Chicago Flag Manufacturer Flies Again After Warehouse Fire

By Casey Cora on February 26, 2013 6:54am | Updated on February 26, 2013 10:28am

McKINLEY PARK — As demolition crews continued tearing down the remains of a warehouse that caught fire last month in spectacular fashion, Mike Olson walked through the inside of his business next door, a custom flag company housed in a century-old building.

“Basically, the smoke wiped out everything we had,” said Olson, 49, of Midlothian, while showing off what used to be the Advertising Flag Co. showroom at 3801 S. Ashland Ave.

The business is slowly getting back to normal after the Jan. 22 fire, which blew out the building's northern windows, triggered its 101-year-old sprinkler system and filled all three floors with thick smoke.

"If it was really windy, we would've lost this entire block," he said.

Olson estimated the flag company, which has been the family business since 1936, lost about three weeks of work as inspectors and restoration specialists assessed the damage.

But the shelves are getting restocked, the showroom has moved to makeshift new digs, and the seamstresses and crew — a mix of 17 seamstresses, designers, printers and office workers — is back to work. Olson's brother, Doug, runs the printing department and his wife, Kathy, manages the seamstresses.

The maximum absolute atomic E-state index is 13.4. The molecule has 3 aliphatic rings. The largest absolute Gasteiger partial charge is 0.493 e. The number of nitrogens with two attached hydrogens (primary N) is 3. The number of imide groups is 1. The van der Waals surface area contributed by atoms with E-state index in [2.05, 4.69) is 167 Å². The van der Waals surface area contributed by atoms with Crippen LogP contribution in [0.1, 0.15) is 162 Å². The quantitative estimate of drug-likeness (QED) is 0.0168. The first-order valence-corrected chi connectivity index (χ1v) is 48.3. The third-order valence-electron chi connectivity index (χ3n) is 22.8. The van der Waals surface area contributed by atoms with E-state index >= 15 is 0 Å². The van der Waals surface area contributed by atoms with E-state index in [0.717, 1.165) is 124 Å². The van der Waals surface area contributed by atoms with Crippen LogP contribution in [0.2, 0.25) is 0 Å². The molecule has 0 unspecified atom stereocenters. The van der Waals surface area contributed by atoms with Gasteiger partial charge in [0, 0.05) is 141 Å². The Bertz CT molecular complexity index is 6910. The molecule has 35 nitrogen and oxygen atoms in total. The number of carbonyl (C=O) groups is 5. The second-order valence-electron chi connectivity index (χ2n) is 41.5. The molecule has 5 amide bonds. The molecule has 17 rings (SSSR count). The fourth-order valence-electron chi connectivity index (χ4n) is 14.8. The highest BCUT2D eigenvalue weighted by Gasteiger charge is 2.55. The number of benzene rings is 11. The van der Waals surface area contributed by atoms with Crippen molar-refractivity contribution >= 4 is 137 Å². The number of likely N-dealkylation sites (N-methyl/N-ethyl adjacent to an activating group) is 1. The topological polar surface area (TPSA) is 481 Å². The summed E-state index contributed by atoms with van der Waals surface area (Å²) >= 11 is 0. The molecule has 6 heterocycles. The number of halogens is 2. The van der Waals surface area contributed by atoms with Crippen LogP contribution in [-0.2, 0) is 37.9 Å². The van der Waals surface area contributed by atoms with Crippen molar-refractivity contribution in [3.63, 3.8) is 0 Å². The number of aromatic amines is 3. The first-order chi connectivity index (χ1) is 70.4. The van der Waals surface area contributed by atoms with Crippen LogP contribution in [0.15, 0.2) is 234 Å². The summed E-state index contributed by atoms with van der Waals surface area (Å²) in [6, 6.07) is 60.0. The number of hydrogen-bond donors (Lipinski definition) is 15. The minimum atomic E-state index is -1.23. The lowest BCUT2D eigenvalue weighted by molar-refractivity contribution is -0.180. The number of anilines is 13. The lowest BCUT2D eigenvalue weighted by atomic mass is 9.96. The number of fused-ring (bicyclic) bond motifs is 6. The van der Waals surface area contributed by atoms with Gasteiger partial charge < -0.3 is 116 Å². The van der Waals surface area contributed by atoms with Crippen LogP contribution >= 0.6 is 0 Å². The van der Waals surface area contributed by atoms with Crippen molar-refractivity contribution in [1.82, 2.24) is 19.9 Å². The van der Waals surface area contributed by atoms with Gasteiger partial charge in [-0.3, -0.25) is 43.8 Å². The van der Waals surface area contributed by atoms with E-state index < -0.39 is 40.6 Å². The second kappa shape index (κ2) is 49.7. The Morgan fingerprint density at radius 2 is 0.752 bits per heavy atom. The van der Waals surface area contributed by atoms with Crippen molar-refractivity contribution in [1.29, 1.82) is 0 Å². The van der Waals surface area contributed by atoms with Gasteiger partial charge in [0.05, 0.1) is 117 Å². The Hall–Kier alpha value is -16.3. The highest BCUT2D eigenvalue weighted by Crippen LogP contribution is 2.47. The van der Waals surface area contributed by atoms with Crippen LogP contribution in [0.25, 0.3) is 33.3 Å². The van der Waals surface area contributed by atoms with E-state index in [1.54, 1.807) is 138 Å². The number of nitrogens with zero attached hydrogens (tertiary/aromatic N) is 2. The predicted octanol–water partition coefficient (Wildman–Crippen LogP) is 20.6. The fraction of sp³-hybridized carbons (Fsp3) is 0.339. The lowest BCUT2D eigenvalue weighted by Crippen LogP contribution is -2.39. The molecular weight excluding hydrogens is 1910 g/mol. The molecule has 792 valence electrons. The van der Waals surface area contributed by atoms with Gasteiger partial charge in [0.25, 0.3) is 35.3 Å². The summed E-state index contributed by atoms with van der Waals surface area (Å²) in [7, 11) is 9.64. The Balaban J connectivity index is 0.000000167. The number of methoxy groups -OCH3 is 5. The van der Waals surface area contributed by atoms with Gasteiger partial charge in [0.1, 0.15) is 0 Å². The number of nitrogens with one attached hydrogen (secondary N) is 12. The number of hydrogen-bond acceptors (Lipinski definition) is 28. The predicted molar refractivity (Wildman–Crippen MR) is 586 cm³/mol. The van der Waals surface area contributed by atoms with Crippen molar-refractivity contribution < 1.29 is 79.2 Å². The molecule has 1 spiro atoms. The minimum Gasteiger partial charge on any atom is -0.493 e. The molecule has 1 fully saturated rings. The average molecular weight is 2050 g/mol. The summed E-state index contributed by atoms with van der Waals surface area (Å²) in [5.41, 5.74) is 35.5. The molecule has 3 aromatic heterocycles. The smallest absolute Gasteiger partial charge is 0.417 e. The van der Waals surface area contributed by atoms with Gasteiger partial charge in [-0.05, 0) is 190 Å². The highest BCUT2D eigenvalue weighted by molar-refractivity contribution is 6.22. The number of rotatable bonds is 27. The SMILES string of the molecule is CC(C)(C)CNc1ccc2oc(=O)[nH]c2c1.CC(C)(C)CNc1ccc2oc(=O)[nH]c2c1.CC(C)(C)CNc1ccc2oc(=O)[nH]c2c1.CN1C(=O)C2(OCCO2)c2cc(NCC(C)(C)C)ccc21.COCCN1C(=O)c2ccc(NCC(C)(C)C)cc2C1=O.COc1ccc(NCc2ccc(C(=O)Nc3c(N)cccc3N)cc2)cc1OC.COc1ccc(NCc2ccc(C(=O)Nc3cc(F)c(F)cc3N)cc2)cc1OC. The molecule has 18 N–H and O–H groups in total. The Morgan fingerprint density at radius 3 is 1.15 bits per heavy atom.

On its website, Advertising Flag Co. sells more than 50 versions of Old Glory. It also offers pirate flags, Confederate flags, rainbow flags and Iraqi flags. There are flags for sports teams and others for yachts.

The company also makes flags for a wide variety of corporate clients, including Hyatt hotels, The Field Museum of Natural History and Major League Baseball team,s including the San Francisco Giants and the Chicago Cubs.

Right now, the company is focused on manufacturing City of Chicago flags, “because that’s been our most popular," Olson said.

As he walked up a few flights of stairs at the building, Olson recounted the night of the devastating fire, how cops incorrectly told him the building was "toast" and how much works lies ahead for the family business. 

Up on the roof, he looked past the crumbling brick skeleton of the demolished warehouse next door and toward the city's skyline.

"We never got that view before the fire," he said.

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